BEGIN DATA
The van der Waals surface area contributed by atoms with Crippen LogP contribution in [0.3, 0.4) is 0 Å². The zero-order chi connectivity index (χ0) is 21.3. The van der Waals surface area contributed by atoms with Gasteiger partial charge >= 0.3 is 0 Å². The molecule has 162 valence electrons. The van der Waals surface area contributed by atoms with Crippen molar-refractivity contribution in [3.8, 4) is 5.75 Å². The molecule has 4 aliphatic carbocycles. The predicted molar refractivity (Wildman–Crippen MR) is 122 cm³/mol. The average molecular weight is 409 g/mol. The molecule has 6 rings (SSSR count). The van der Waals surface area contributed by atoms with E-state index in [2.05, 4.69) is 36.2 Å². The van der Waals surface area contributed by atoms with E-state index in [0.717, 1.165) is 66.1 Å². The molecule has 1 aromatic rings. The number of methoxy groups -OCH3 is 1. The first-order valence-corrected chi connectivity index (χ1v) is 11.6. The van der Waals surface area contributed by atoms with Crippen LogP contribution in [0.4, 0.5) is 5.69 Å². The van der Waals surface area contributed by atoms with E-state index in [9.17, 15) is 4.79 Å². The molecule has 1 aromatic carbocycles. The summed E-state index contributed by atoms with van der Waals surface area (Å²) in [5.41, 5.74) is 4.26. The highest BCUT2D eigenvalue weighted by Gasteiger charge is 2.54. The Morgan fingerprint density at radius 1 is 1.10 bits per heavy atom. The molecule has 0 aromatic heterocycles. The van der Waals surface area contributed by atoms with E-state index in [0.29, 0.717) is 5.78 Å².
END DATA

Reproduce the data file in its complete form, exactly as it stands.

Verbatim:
The van der Waals surface area contributed by atoms with Crippen LogP contribution in [0.3, 0.4) is 0 Å². The zero-order chi connectivity index (χ0) is 21.3. The van der Waals surface area contributed by atoms with Gasteiger partial charge >= 0.3 is 0 Å². The molecule has 162 valence electrons. The van der Waals surface area contributed by atoms with Crippen molar-refractivity contribution in [3.8, 4) is 5.75 Å². The molecule has 4 aliphatic carbocycles. The predicted molar refractivity (Wildman–Crippen MR) is 122 cm³/mol. The average molecular weight is 409 g/mol. The molecule has 6 rings (SSSR count). The van der Waals surface area contributed by atoms with E-state index in [2.05, 4.69) is 36.2 Å². The van der Waals surface area contributed by atoms with E-state index in [0.717, 1.165) is 66.1 Å². The molecule has 1 aromatic rings. The number of methoxy groups -OCH3 is 1. The first-order valence-corrected chi connectivity index (χ1v) is 11.6. The van der Waals surface area contributed by atoms with Crippen LogP contribution in [0.4, 0.5) is 5.69 Å². The van der Waals surface area contributed by atoms with E-state index in [9.17, 15) is 4.79 Å². The molecule has 1 aromatic carbocycles. The summed E-state index contributed by atoms with van der Waals surface area (Å²) in [5.41, 5.74) is 4.26. The highest BCUT2D eigenvalue weighted by Gasteiger charge is 2.54. The Morgan fingerprint density at radius 1 is 1.10 bits per heavy atom. The molecule has 0 aromatic heterocycles. The van der Waals surface area contributed by atoms with E-state index in [0.29, 0.717) is 5.78 Å².